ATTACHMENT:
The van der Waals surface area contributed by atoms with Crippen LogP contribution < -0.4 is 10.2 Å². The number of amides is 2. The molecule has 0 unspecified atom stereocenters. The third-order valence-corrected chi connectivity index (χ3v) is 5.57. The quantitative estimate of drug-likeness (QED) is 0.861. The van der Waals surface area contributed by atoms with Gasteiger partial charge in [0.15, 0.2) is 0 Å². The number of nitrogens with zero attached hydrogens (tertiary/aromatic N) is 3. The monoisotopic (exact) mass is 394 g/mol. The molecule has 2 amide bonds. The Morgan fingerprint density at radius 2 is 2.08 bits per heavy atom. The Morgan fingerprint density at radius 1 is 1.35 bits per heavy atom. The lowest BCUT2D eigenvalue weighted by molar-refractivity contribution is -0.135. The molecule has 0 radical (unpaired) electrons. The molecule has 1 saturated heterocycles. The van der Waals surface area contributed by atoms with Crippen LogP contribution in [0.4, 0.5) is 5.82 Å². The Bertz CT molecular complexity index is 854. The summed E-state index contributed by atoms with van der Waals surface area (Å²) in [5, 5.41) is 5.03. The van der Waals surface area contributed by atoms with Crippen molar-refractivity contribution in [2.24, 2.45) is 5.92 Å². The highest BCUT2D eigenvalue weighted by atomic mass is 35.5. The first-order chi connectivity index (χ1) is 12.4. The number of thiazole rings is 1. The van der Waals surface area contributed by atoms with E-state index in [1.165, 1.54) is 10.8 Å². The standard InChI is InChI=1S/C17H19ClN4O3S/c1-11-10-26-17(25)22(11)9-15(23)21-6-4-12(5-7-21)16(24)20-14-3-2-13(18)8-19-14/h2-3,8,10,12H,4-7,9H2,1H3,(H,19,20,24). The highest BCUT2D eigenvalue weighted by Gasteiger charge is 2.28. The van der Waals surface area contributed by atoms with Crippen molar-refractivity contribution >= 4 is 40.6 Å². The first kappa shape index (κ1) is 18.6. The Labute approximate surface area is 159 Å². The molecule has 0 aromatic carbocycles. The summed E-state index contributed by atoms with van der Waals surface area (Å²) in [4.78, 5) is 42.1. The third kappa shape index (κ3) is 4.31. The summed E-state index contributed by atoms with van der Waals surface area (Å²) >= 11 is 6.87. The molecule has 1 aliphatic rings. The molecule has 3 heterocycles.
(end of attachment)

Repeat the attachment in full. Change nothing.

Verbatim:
The van der Waals surface area contributed by atoms with Crippen LogP contribution < -0.4 is 10.2 Å². The number of amides is 2. The molecule has 0 unspecified atom stereocenters. The third-order valence-corrected chi connectivity index (χ3v) is 5.57. The quantitative estimate of drug-likeness (QED) is 0.861. The van der Waals surface area contributed by atoms with Gasteiger partial charge in [0.15, 0.2) is 0 Å². The number of nitrogens with zero attached hydrogens (tertiary/aromatic N) is 3. The monoisotopic (exact) mass is 394 g/mol. The molecule has 2 amide bonds. The Morgan fingerprint density at radius 2 is 2.08 bits per heavy atom. The Morgan fingerprint density at radius 1 is 1.35 bits per heavy atom. The lowest BCUT2D eigenvalue weighted by molar-refractivity contribution is -0.135. The molecule has 0 radical (unpaired) electrons. The molecule has 1 saturated heterocycles. The van der Waals surface area contributed by atoms with Crippen LogP contribution in [0.4, 0.5) is 5.82 Å². The Bertz CT molecular complexity index is 854. The summed E-state index contributed by atoms with van der Waals surface area (Å²) in [5, 5.41) is 5.03. The van der Waals surface area contributed by atoms with Crippen molar-refractivity contribution in [2.24, 2.45) is 5.92 Å². The highest BCUT2D eigenvalue weighted by atomic mass is 35.5. The first-order chi connectivity index (χ1) is 12.4. The number of thiazole rings is 1. The van der Waals surface area contributed by atoms with E-state index in [1.165, 1.54) is 10.8 Å². The standard InChI is InChI=1S/C17H19ClN4O3S/c1-11-10-26-17(25)22(11)9-15(23)21-6-4-12(5-7-21)16(24)20-14-3-2-13(18)8-19-14/h2-3,8,10,12H,4-7,9H2,1H3,(H,19,20,24). The highest BCUT2D eigenvalue weighted by Gasteiger charge is 2.28. The van der Waals surface area contributed by atoms with Crippen molar-refractivity contribution >= 4 is 40.6 Å². The first kappa shape index (κ1) is 18.6. The Labute approximate surface area is 159 Å². The molecule has 0 aromatic carbocycles. The summed E-state index contributed by atoms with van der Waals surface area (Å²) in [4.78, 5) is 42.1. The third kappa shape index (κ3) is 4.31. The summed E-state index contributed by atoms with van der Waals surface area (Å²) >= 11 is 6.87. The molecule has 1 aliphatic rings. The molecule has 3 heterocycles.